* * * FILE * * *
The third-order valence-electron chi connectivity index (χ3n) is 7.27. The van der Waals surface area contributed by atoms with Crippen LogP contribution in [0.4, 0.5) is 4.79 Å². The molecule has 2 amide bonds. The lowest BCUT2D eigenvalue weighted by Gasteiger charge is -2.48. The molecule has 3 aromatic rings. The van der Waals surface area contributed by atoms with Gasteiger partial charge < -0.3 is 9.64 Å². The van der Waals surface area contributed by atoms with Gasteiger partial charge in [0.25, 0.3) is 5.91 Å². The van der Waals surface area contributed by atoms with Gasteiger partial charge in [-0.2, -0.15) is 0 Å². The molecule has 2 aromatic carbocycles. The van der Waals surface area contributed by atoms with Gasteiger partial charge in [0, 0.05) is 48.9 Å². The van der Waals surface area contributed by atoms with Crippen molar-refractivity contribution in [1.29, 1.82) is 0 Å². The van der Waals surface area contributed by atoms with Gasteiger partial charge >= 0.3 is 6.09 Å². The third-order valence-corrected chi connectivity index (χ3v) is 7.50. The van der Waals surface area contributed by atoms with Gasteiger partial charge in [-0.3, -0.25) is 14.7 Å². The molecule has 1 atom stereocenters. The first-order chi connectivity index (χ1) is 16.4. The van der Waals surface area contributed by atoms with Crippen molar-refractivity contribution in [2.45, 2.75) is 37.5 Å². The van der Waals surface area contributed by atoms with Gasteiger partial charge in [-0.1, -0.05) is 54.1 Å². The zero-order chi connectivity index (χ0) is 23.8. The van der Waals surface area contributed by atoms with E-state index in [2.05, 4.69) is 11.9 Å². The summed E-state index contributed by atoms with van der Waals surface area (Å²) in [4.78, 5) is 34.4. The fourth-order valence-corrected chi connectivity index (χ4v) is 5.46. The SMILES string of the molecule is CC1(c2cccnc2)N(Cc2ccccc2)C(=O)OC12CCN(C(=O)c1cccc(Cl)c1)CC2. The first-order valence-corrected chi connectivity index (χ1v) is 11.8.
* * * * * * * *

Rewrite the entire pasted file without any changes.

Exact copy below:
The third-order valence-electron chi connectivity index (χ3n) is 7.27. The van der Waals surface area contributed by atoms with Crippen LogP contribution in [0.4, 0.5) is 4.79 Å². The molecule has 2 amide bonds. The lowest BCUT2D eigenvalue weighted by Gasteiger charge is -2.48. The molecule has 3 aromatic rings. The van der Waals surface area contributed by atoms with Gasteiger partial charge < -0.3 is 9.64 Å². The van der Waals surface area contributed by atoms with Gasteiger partial charge in [0.25, 0.3) is 5.91 Å². The van der Waals surface area contributed by atoms with Gasteiger partial charge in [-0.2, -0.15) is 0 Å². The molecule has 2 aromatic carbocycles. The van der Waals surface area contributed by atoms with Gasteiger partial charge in [0, 0.05) is 48.9 Å². The van der Waals surface area contributed by atoms with Crippen molar-refractivity contribution in [1.29, 1.82) is 0 Å². The van der Waals surface area contributed by atoms with Gasteiger partial charge >= 0.3 is 6.09 Å². The third-order valence-corrected chi connectivity index (χ3v) is 7.50. The van der Waals surface area contributed by atoms with Gasteiger partial charge in [-0.3, -0.25) is 14.7 Å². The molecule has 1 atom stereocenters. The first-order chi connectivity index (χ1) is 16.4. The van der Waals surface area contributed by atoms with Crippen molar-refractivity contribution in [2.45, 2.75) is 37.5 Å². The van der Waals surface area contributed by atoms with Gasteiger partial charge in [-0.1, -0.05) is 54.1 Å². The zero-order chi connectivity index (χ0) is 23.8. The van der Waals surface area contributed by atoms with E-state index in [2.05, 4.69) is 11.9 Å². The summed E-state index contributed by atoms with van der Waals surface area (Å²) in [4.78, 5) is 34.4. The fourth-order valence-corrected chi connectivity index (χ4v) is 5.46. The SMILES string of the molecule is CC1(c2cccnc2)N(Cc2ccccc2)C(=O)OC12CCN(C(=O)c1cccc(Cl)c1)CC2. The first-order valence-corrected chi connectivity index (χ1v) is 11.8.